New Mortgage Rate Spike Threatens California Housing Market – Newsweek

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The continued rise in mortgage rates is likely to make homeownership unaffordable for large swathes of households in California and stifle the supply of homes for sale, housing economists say—a development that could make prices shoot up as competition for homes escalates.

On Thursday, Freddie Mac revealed that borrowing costs for home loans soared above 7 percent for the first time this year. As of April 18, the 30-year fixed rate mortgage averaged 7.1 percent compared to 6.88 percent the previous week.


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“As rates trend higher, potential homebuyers are deciding whether to buy before rates rise even more or hold off in hopes of decreases later in the year,” Sam Khater, Freddie Mac’s chief economist, said in a statement.

In California, one of the most expensive housing markets in the country, elevated mortgage rates are going to make it even harder for prospective homebuyers to afford a home, economists say.

“Interest rates rising will continue to create housing affordability challenges and tighten up supply for the housing market in California,” said Oscar Wei, deputy chief economist at the California Association of Realtors.

california
Aerial shot of suburban tract housing near Santa Clarita, California. Rising mortgage rates are creating an affordability crisis in the state.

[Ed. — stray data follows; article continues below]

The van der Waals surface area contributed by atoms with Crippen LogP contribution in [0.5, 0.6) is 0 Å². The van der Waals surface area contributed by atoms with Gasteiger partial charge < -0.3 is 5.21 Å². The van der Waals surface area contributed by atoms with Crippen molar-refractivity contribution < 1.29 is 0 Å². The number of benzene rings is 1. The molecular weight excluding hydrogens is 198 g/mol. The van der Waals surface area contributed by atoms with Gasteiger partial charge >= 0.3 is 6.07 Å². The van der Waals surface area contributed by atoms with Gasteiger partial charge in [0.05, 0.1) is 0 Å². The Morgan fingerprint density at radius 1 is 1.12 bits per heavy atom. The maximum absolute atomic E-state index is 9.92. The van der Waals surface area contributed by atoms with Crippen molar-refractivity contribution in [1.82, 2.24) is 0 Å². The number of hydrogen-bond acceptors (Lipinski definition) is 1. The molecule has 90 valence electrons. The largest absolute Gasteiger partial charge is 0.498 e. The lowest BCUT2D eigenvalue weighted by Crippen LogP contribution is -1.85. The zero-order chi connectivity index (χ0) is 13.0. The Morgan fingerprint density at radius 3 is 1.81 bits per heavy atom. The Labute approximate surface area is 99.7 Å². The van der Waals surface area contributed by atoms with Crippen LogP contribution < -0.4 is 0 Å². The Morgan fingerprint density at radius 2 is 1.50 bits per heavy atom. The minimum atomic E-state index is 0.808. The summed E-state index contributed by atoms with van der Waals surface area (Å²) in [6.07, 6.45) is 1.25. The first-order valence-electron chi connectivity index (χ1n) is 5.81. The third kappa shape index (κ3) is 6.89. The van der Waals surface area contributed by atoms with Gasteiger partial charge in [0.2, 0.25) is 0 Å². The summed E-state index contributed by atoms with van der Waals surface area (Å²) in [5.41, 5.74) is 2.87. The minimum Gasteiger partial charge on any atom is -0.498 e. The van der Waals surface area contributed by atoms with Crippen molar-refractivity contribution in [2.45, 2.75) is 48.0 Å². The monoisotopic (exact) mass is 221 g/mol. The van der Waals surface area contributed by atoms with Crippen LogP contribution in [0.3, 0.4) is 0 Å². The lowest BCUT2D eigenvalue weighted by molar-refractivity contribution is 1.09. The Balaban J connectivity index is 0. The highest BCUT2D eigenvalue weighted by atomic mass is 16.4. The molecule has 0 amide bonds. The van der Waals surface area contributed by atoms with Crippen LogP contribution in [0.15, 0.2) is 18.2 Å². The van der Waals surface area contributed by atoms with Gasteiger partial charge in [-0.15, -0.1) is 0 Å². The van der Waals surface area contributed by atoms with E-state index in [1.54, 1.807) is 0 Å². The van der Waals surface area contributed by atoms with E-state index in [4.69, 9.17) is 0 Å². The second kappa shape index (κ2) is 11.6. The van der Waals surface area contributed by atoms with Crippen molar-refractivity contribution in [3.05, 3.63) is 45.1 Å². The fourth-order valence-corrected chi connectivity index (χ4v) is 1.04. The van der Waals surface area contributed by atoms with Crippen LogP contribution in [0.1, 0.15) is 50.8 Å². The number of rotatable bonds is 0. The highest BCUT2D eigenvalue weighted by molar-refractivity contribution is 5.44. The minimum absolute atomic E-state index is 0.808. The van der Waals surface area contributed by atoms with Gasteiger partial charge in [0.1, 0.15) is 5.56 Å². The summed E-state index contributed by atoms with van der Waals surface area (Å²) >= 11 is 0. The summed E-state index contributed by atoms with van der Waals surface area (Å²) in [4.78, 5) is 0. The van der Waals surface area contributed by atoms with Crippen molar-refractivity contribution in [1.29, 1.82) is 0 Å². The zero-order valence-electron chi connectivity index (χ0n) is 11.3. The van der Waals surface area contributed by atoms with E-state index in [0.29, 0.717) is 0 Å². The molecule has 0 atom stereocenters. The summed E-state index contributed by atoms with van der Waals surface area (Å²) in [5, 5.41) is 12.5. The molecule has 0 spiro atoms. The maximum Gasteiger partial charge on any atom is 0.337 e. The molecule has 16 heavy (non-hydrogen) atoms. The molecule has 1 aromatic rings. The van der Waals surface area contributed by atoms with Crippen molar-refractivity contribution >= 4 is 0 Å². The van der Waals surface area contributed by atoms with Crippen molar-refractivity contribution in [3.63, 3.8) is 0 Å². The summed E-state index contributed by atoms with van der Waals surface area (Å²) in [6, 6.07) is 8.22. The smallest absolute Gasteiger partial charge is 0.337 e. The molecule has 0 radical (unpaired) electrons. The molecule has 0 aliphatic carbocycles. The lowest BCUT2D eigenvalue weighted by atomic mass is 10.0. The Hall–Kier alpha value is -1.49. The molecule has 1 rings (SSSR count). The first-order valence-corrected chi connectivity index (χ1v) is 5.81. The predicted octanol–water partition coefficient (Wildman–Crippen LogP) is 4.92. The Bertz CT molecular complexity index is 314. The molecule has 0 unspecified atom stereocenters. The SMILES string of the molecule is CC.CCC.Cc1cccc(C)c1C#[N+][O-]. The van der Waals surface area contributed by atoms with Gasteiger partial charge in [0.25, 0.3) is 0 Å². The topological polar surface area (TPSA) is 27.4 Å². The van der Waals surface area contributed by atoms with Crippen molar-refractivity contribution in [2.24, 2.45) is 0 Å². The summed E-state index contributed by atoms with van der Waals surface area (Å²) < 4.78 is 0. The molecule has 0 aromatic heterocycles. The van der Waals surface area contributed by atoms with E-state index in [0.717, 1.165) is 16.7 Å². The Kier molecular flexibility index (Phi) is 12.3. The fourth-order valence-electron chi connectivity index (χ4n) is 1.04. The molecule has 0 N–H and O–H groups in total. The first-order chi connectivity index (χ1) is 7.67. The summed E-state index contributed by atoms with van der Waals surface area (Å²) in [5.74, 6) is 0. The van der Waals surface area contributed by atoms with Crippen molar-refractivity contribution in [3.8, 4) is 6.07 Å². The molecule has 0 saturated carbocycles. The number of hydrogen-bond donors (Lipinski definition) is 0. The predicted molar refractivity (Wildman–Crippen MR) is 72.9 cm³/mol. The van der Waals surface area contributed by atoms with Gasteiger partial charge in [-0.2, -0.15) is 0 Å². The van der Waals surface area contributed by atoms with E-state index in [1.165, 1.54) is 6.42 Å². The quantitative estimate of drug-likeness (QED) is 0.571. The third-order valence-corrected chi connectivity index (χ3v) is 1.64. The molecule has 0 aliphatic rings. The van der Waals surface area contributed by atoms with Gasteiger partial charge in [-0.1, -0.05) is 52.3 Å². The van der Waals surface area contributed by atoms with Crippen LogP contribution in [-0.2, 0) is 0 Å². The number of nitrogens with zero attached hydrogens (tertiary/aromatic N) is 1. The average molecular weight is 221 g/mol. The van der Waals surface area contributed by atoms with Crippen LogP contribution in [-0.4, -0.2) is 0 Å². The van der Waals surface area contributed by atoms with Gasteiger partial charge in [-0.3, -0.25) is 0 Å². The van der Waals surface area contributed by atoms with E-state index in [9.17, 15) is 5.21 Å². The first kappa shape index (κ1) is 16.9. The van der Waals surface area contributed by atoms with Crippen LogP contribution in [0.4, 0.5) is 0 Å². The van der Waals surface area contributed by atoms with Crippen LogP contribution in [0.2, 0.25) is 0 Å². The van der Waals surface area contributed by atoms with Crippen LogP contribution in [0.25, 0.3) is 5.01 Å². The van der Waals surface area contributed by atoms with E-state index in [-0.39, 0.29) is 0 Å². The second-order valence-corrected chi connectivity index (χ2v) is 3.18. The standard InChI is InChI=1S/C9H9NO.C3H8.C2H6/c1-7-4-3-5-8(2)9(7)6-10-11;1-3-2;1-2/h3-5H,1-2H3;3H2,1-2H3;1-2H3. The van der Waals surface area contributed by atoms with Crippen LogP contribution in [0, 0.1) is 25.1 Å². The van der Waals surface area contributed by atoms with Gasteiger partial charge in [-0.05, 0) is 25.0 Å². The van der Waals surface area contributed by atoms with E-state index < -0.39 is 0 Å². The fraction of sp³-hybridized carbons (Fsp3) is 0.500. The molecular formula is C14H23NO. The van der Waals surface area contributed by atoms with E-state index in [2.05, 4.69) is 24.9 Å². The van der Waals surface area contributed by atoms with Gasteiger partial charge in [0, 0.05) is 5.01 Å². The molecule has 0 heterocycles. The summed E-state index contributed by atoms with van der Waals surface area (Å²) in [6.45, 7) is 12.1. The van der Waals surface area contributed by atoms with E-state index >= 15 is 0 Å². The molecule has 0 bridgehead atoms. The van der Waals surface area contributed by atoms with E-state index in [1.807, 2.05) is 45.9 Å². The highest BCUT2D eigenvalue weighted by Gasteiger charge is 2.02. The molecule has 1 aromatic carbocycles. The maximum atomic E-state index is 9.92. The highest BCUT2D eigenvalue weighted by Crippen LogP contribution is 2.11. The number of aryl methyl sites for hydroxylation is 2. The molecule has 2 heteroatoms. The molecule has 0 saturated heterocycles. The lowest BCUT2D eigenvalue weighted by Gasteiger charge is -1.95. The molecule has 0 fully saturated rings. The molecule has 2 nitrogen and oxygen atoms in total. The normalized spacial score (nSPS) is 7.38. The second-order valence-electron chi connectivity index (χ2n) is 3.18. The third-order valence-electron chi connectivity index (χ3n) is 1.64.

Aerial shot of suburban tract housing near Santa Clarita, California. Rising mortgage rates are creating an affordability crisis in the state.
Stock Photo/Halbergman Via Getty Images

The median price of a home in the Golden State hit its highest level in seven months in March, going up by close to 8 percent to $855,000 from a year ago. High prices have helped stifle supply as sellers sitting on low mortgages are reluctant to sell and enter a market that will ask for 7-plus mortgage rates.

High prices have made affording a home beyond the grasp of a huge chunk of Californian households. About 85 percent of residents in the state will struggle to be able to pay for a median-priced home.

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Some parts of the state may feel the effect of high mortgage rates differently, said Realtor.com’s chief economist Danielle Hale.

San Francisco and San Jose residents tend to afford higher down payments, which helps to mitigate against the prospect of elevated borrowing costs when acquiring a home loan. Those living in Southern California tend to make smaller deposits on mortgages, which means that when rates go high it makes their monthly payments more expensive.

“So it’s really going to depend on where you are in California, but the one unifying thing across the state is that home prices are high and so on a dollar basis, they experience much higher costs from rising mortgage rates than in other parts of the country,” Hale told Newsweek.

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Newsweek is committed to challenging conventional wisdom and finding connections in the search for common ground.

Newsweek is committed to challenging conventional wisdom and finding connections in the search for common ground.

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